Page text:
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Basic Integration Testing with Serverless Framework

written by  
  Maciej Skierkowski

With the latest Serverless Framework release, we made it easier to test APIs built with the Serverless Framework.

Testing is important! We do it all the time when getting started developing a new service with the Serverless Framework. We might not have unit tests or a CI/CD in place yet, but at a minimum we will run serverless invoke or curl a few times with various inputs to make sure our APIs don’t return 500s. After hitting [up] & [enter] in the terminal once too many times we begin to wonder if there is a better way.

Yes, you should probably write some unit tests. When you are ready for that, here is an in depth guide on writing unit tests for Node.js Serverless projects with Jest. Once you have the coverage and maturity you need, you’ll also need some integration tests. However, integration tests can be complicated and time consuming to implement. So if you need some basic integration tests in the meantime but you are not ready to commit to writing integration tests, then let me introduce you to a new testing tool in Serverless Framework to add to your testing arsenal.

Serverless Framework provides a new way to define basic integration tests for functions with HTTP endpoints. It’s goal is to enable you to test your serverless applications without having to manually write a lot of code to do so. Tests are defined in a new file, serverless.test.yml and they are tested using the serverless test command. The testing documentation goes into detail about writing tests but here is a quick preview.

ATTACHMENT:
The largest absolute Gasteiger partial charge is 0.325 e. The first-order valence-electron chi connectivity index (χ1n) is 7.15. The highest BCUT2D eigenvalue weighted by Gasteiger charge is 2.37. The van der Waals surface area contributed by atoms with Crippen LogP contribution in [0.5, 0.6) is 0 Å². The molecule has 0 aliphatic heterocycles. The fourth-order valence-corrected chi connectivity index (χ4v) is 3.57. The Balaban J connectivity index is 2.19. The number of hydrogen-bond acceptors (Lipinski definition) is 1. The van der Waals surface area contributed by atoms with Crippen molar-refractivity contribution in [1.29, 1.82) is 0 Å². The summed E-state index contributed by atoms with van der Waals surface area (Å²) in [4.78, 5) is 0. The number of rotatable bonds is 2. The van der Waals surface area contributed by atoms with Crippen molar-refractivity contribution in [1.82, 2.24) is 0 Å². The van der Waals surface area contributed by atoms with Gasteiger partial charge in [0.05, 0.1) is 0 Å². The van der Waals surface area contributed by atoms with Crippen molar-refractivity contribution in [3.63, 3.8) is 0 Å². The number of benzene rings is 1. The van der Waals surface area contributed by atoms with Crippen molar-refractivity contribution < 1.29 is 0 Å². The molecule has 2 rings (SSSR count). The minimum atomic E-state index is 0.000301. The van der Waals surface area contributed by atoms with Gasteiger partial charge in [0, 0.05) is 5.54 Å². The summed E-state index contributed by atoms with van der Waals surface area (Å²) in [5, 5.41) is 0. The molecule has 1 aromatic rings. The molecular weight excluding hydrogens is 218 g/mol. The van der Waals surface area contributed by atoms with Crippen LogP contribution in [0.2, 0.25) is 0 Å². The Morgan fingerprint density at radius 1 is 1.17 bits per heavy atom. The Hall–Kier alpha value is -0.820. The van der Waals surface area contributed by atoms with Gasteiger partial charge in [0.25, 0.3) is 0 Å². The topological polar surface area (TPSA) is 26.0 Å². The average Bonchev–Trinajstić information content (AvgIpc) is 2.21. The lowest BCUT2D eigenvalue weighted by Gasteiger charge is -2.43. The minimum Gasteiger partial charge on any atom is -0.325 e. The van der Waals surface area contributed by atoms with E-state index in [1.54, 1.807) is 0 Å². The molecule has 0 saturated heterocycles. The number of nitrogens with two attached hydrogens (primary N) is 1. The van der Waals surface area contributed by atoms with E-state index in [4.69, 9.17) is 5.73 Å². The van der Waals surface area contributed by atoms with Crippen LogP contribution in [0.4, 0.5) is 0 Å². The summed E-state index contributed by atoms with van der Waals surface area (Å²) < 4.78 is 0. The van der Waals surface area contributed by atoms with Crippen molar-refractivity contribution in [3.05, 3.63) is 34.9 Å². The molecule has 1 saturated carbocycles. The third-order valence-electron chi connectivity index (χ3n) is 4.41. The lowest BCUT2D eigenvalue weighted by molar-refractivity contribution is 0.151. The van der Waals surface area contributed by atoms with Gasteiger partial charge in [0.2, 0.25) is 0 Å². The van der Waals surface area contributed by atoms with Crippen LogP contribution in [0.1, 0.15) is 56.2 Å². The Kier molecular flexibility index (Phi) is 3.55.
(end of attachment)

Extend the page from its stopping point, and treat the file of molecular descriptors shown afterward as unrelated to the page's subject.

As an example let's look at this handler.js and serverless.yml file.

handler.js

module.exports.hello = async (event, context) => {
  let body = {};
  if (event.body) {
    body = JSON.parse(event.body)
  }

  const name = body.name || 'world'

  return {
    statusCode: 200,
    body: `Hello, ${name}`,
  };
};

This function will return hello, <name> if a name was provided in the JSON request body, and hello, world if the name wasn’t set.

Here is the serverless.yml for this function with an HTTP POST endpoint.

serverless.yml

tenant: skierkowski
app: greeter
service: hello

frameworkVersion: ">=1.46.1"

provider:
  name: aws
  runtime: nodejs8.10

functions:
  hello:
    handler: handler.hello
    
    events:
      - http:
          path: hello
          method: post

Go ahead and deploy the service using sls deploy. Now let's write some basic integration tests in a new serverless.test.yml file.

serverless.test.yml

- name: says hello to the world by default
  endpoint: {function: hello}
  response:
    body: "Hello, world"
- name: says hello to alice
  endpoint: {function: hello}
  request:
    body:
      name: alice
  response:
    body: "Hello, alice"

Once the service is deployed run sls test and you can expect output like this:

Serverless Enterprise: Test Results:

   Summary --------------------------------------------------

   passed - POST hello - says hello to the world by default
   passed - POST hello - says hello to alice

Serverless Enterprise: Test Summary: 2 passed, 0 failed

As you can see, this light-weight test framework enables us to write some basic integration tests and run them on the live service. The docs show you how to send HTTP headers, JSON bodies, string bodies, and submit forms. You can also test the responses for HTTP response codes, string bodies, or JSON content.

About Maciej Skierkowski

Maciej Skierkowski is the Director of Product at Serverless, Inc.

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New to serverless?

To get started, pop open your terminal & run:

npm install serverless -g